In 1931, Ely Culbertson wrote the number one and two book seller of any book, titled “The Culbertson Summary and the Blue Book”.

By the late 1400’s, Suits began to appear on cards (the Suits — Spades, Hearts, Diamonds, and Clubs are know as the French National Suits) — the first three Suits are presumably adapted from the German Leaves, Hearts and Hawk Bells. Over the next 200 years, the Suits became standardized. Due to the intricate designs on the “face” cards, the cost to purchase playing cards was originally quite expensive (due to the hand painting) although that didn’t keep the “commoners” from using them. Demand by the populous led to mass production using a technique using the woodcut. The card designs were carved on woodblocks, then inked and printed on paper. These papers were then glued to blank card stock. Around the mid-1400’s, the French incorporated suit signs and flat silhouettes in only black and red colors.

Incidentally, a regular deck of playing cards are 8.9cm long x 6.3cm wide. But since Bridge players hold 13 cards, the Bridge deck is 8.8cm long x 5.7cm wide.

Saratoga Springs, New York

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Saratoga Springs is a nice little getaway for the weekend. It is only 3 hours from both NYC and Boston and boasts a very nice town with loads of restaurants,fun shops,a historic battlefield,renowned performing arts and natural spring spas. They also have world class horse racing on the racetrack and in addition to racing host many horse shows-the Saratoga Classic is one of the biggest and takes place in May. Saratoga also has one of the oldest carousels in the United States.It is from 1910 and was restored(after almost going to the auction block-it was saved by some citizens in Saratoga) and put in Historic Congress Park in 2002. There are many old Victorian houses along tree-lined streets to gander at and if you are college hunting Skidmore College has a beautiful campus there as well!

Longwood Gardens in Pennsylvania

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A friend just went to Longwood Gardens in Kennett Square, PA (1/2 hour away from Philadelphia) and sent me these pictures. I have been there as well years ago and the gardens are incredible. Here is some history:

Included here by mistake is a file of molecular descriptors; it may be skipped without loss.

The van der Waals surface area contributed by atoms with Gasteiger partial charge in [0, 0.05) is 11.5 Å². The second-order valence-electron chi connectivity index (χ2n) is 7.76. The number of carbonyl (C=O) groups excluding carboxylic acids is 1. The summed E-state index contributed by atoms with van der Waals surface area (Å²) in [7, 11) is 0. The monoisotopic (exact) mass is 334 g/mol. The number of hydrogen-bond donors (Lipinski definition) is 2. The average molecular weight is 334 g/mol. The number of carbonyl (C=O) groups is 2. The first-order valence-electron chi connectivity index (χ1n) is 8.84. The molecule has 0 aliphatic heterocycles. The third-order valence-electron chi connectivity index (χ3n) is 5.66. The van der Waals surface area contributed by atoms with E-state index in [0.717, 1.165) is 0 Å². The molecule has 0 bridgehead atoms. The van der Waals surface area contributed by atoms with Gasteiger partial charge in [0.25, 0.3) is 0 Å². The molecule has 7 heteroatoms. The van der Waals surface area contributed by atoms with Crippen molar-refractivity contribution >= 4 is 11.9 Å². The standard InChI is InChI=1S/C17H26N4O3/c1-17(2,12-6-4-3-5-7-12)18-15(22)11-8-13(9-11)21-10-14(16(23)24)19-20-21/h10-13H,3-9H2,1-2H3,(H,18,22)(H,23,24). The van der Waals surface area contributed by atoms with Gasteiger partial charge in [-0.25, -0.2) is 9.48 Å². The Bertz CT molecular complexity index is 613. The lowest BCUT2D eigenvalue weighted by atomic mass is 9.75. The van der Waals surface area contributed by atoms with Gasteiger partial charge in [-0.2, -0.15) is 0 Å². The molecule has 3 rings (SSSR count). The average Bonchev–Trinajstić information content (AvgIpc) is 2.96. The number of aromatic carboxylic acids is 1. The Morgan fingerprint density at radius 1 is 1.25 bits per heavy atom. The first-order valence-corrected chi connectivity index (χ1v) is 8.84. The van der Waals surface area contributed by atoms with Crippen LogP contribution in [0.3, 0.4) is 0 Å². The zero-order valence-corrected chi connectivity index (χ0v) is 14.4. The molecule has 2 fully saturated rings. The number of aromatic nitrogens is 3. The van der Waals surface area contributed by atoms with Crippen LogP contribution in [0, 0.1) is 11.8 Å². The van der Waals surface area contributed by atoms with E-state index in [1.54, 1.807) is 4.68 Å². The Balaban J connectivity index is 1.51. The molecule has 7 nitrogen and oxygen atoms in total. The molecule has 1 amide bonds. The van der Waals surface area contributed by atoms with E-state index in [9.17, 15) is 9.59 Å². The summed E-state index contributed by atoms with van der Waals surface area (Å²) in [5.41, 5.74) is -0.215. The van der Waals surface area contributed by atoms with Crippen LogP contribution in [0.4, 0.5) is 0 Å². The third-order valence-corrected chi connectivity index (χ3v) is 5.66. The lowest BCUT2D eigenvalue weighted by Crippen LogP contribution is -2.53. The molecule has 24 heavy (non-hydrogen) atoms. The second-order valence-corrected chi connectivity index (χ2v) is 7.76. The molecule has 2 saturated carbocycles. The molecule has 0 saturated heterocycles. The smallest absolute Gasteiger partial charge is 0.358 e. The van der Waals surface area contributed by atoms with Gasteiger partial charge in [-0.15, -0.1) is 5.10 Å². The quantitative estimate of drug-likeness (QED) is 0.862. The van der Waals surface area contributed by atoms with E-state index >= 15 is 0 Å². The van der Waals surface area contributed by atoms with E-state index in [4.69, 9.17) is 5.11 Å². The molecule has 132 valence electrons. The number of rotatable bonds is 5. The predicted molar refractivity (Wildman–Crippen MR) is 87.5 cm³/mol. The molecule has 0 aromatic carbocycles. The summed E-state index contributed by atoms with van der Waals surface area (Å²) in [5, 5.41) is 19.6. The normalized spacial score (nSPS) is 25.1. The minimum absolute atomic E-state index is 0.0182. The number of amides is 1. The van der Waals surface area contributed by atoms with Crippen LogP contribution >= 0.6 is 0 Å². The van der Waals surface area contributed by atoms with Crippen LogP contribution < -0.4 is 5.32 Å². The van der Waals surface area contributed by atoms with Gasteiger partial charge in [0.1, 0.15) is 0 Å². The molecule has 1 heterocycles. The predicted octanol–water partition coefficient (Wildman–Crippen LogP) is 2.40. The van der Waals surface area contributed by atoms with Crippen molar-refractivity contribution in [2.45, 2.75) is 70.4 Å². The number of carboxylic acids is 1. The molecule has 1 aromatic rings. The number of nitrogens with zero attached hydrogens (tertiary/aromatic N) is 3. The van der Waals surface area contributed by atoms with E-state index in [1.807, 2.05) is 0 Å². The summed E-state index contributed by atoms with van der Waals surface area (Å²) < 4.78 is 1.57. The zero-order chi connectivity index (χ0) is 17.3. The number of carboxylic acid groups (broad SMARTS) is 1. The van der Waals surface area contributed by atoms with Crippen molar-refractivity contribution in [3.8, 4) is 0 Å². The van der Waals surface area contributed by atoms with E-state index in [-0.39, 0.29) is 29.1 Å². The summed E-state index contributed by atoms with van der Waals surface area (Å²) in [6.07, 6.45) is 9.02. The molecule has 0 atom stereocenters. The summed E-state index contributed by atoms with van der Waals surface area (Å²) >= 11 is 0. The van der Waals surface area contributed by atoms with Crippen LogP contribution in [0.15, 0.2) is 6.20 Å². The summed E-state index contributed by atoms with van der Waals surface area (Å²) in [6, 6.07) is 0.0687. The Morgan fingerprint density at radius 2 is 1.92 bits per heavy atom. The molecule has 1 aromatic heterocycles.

Exquisite flowers, majestic trees, dazzling fountains, extravagant conservatory, starlit theatre, thunderous organ—all describe the magic of Longwood Gardens, a horticultural showstopper where the gardening arts are encased in classic forms and enhanced by modern technology. Many generations helped create Longwood Gardens, but one individual—Pierre S. du Pont (1870-1954), industrialist, conservationist, farmer, designer, impresario, and philanthropist—made the most enduring contribution.
Pierre du Pont was the great-grandson of Eleuthère Irénée du Pont (1771-1834), who arrived from France in 1800 and founded the E. I. du Pont de Nemours and Company gunpowder works. Pierre turned the family business into a corporate empire in the early 20th century and used his resulting fortune to develop the Longwood property.
More than 200 years earlier, the land had been inhabited by the native Lenni Lenape tribe who hunted, fished, and farmed the productive wilderness. In 1700, a Quaker family named Peirce purchased the property from William Penn and soon established a working farm. Joshua and Samuel Peirce began planting an arboretum on the farm in 1798. The farm was purchased in 1906 by Pierre du Pont so he could preserve the trees, and from 1907 until the 1930s Mr. du Pont created most of what is enjoyed today. In 1946, the Gardens were turned over to a foundation set up by Mr. du Pont. After his death in 1954 Longwood’s first director was hired. Since that time Longwood Gardens has matured into a magnificent horticultural showplace filled with countless opportunities for enjoyment and learning.
Longwood owes its present-day success to the Peirces, who actively pursued a Quaker interest in natural history. By 1850, the site was known as one of the finest collections of trees in the nation, and one of the first public parks, and its aesthetic qualities were as important as its botanical significance.